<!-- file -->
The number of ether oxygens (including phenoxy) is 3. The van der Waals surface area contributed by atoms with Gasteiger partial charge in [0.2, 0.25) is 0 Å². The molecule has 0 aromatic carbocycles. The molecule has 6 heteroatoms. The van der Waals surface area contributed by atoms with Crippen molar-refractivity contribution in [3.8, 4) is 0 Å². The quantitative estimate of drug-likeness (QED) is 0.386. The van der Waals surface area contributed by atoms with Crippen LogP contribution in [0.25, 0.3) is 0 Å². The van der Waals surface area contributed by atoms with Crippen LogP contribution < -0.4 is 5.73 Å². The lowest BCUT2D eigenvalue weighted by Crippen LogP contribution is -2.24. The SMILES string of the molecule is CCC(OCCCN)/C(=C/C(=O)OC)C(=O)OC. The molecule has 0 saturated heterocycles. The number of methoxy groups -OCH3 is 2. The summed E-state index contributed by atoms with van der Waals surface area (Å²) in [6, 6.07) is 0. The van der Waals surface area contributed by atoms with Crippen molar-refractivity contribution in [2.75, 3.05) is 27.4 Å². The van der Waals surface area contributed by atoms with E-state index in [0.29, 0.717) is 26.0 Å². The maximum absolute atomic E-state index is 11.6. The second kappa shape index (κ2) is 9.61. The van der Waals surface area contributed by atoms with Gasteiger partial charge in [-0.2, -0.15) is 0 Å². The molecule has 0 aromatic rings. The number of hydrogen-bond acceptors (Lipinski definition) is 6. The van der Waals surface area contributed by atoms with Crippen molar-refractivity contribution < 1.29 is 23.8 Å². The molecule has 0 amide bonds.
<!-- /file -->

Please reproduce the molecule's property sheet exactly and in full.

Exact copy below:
The number of ether oxygens (including phenoxy) is 3. The van der Waals surface area contributed by atoms with Gasteiger partial charge in [0.2, 0.25) is 0 Å². The molecule has 0 aromatic carbocycles. The molecule has 6 heteroatoms. The van der Waals surface area contributed by atoms with Crippen molar-refractivity contribution in [3.8, 4) is 0 Å². The quantitative estimate of drug-likeness (QED) is 0.386. The van der Waals surface area contributed by atoms with Crippen LogP contribution in [0.25, 0.3) is 0 Å². The van der Waals surface area contributed by atoms with Crippen LogP contribution < -0.4 is 5.73 Å². The lowest BCUT2D eigenvalue weighted by Crippen LogP contribution is -2.24. The SMILES string of the molecule is CCC(OCCCN)/C(=C/C(=O)OC)C(=O)OC. The molecule has 0 saturated heterocycles. The number of methoxy groups -OCH3 is 2. The summed E-state index contributed by atoms with van der Waals surface area (Å²) in [6, 6.07) is 0. The van der Waals surface area contributed by atoms with Crippen molar-refractivity contribution in [2.75, 3.05) is 27.4 Å². The van der Waals surface area contributed by atoms with E-state index in [0.29, 0.717) is 26.0 Å². The maximum absolute atomic E-state index is 11.6. The second kappa shape index (κ2) is 9.61. The van der Waals surface area contributed by atoms with Gasteiger partial charge in [-0.2, -0.15) is 0 Å². The molecule has 0 aromatic rings. The number of hydrogen-bond acceptors (Lipinski definition) is 6. The van der Waals surface area contributed by atoms with Crippen molar-refractivity contribution < 1.29 is 23.8 Å². The molecule has 0 amide bonds.